• Diversification of supply of food under government programmes including more nutritious items such as millets, eggs, milk, soybean and nutrient rich fresh foods. Mass fortification of rice, wheat, salt, edible oils and salts, with essential minerals and vitamins like iodine, iron, zinc and vitamin A and D should be optimally used. The inclusion of pulses and edible oil in Public Distribution System (PDS) as well as National Food Security Act (NFSA) has been proposed by many experts. Similarly, there is a need to increase protein and micronutrient content in mid-day meals and ICDS food.
  • Regular monitoring on real time basis: Comprehensive National Nutrition survey (CNNS 2016-18) is the most recent survey on nutritional status of Indian population. The NFHS-5 data collection has been completed and an analysed report is expected to be available soon. It will be imperative that analyzed data is made available and used to inform policy decision making. The delay in the availability of analyzed data, delay the interventions. There is a felt need for improved real time data recording and reporting systems with data flow in two directions. This is possible with the use of digital technology.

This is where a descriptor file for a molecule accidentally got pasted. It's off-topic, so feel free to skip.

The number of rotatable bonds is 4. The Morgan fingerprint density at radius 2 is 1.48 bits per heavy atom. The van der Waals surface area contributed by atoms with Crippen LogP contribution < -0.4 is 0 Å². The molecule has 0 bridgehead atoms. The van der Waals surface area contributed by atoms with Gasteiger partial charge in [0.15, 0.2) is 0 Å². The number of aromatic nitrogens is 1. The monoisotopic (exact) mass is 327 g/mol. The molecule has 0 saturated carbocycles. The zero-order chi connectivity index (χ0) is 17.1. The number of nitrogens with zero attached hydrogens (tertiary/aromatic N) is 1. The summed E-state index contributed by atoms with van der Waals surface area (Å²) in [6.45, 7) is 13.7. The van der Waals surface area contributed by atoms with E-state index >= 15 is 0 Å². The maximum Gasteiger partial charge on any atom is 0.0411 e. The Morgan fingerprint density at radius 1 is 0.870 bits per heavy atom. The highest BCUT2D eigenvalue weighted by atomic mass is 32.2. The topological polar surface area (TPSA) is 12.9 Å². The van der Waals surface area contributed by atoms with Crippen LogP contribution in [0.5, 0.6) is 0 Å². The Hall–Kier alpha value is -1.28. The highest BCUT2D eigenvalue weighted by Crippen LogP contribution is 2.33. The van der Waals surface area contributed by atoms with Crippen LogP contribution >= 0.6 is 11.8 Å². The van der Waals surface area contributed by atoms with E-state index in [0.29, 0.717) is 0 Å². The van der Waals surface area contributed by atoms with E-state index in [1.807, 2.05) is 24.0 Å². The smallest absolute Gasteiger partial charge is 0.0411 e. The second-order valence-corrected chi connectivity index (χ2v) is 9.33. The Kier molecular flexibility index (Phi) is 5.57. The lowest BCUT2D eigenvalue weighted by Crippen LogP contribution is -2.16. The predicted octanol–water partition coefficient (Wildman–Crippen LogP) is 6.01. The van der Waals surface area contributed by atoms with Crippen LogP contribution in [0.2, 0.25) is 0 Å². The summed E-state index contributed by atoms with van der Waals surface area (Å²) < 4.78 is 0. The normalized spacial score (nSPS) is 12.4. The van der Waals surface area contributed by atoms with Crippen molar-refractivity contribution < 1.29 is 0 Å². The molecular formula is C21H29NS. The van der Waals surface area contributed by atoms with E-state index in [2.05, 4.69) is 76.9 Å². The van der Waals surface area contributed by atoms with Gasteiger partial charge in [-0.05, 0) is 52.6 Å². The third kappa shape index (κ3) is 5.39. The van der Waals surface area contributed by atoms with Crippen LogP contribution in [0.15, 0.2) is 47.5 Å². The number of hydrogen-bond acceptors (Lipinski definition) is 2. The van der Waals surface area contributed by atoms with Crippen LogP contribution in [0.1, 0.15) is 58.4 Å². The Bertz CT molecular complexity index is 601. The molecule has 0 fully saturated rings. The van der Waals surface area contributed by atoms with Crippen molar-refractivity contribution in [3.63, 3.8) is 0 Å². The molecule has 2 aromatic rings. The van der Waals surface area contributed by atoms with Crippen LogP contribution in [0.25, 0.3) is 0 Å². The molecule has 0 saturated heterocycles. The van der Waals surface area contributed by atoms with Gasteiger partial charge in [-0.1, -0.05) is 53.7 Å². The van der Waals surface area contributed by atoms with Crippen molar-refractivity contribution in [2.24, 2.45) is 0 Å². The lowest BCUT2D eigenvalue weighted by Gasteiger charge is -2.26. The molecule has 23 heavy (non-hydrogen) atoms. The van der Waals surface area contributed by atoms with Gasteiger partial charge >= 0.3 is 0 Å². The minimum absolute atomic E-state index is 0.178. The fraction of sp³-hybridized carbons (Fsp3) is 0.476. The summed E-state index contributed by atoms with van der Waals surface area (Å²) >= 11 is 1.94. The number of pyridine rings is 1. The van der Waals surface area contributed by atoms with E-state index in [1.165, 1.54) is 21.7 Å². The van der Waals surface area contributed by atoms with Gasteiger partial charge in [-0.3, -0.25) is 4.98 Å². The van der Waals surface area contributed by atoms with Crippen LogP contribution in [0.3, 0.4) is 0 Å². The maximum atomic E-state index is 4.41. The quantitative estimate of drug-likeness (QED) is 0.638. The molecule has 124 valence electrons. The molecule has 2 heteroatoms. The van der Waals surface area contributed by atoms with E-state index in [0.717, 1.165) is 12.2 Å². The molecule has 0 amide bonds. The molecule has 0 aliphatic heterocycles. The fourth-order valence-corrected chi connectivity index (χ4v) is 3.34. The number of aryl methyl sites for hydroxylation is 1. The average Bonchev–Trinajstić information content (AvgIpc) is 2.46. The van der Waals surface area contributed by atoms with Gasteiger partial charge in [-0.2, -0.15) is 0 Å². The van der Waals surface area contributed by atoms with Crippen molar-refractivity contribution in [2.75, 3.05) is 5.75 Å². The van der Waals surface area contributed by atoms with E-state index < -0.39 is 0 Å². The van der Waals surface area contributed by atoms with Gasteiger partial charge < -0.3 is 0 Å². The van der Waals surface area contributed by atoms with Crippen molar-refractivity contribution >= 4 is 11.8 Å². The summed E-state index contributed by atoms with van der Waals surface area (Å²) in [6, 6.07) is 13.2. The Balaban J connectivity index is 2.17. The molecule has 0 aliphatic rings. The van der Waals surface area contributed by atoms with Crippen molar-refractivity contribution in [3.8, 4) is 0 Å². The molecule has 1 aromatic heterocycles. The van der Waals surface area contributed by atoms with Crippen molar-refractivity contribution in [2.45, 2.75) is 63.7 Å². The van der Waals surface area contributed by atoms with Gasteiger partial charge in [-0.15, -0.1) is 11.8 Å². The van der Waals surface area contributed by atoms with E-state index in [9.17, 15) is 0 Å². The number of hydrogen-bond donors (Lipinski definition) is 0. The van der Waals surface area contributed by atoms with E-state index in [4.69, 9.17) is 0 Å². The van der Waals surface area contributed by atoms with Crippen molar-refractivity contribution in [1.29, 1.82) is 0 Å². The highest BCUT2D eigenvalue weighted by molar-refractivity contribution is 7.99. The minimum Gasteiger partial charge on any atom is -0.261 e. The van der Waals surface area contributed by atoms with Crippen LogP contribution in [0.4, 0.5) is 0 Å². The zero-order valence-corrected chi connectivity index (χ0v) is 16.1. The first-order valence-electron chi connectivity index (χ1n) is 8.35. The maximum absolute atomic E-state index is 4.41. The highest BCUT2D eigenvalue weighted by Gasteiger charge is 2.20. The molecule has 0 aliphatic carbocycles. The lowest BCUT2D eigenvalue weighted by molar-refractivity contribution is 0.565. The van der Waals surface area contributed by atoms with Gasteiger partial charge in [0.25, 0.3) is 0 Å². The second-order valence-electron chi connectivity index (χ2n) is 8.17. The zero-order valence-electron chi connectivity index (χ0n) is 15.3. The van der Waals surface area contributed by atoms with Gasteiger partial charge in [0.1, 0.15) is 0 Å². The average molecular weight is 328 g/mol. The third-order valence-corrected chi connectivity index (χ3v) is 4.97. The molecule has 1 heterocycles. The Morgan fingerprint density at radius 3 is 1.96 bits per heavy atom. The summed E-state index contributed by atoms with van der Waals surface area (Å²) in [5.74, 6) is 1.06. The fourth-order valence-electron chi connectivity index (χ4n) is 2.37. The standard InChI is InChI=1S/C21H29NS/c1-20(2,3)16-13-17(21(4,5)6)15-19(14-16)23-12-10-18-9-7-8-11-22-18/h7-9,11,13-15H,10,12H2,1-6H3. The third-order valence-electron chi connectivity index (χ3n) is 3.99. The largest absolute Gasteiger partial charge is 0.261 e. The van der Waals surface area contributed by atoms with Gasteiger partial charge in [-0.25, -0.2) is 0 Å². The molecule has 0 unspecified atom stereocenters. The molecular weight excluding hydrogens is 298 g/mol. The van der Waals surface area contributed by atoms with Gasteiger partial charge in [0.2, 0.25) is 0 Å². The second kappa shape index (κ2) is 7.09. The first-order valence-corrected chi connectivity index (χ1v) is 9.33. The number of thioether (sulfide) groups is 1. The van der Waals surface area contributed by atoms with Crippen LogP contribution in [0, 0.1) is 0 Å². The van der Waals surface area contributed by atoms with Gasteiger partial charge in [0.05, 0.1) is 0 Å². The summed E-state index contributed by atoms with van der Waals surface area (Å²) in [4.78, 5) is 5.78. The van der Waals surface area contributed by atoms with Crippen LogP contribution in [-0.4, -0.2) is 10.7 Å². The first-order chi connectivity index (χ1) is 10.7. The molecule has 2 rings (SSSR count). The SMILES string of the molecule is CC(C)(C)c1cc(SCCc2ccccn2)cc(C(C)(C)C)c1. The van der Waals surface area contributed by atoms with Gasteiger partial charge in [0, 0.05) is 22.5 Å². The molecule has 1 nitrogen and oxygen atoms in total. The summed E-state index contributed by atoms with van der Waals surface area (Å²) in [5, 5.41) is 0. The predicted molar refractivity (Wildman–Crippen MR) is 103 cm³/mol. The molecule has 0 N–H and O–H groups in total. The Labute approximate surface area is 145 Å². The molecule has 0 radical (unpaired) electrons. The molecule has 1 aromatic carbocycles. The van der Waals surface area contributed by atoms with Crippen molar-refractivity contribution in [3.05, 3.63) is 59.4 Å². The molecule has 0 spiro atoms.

• Promote 'Nutrition Garden' concept: Ministry of Human Resource Development has brought the concept of school 'nutrition garden' encouraging eco-club of students to help them identify fruits and vegetables best suited for topography, soil and climate. These gardens are intended to give students lifelong skills to identify fruits and vegetables for their plates. This clearly has the potential to improve the nutritional status of the population.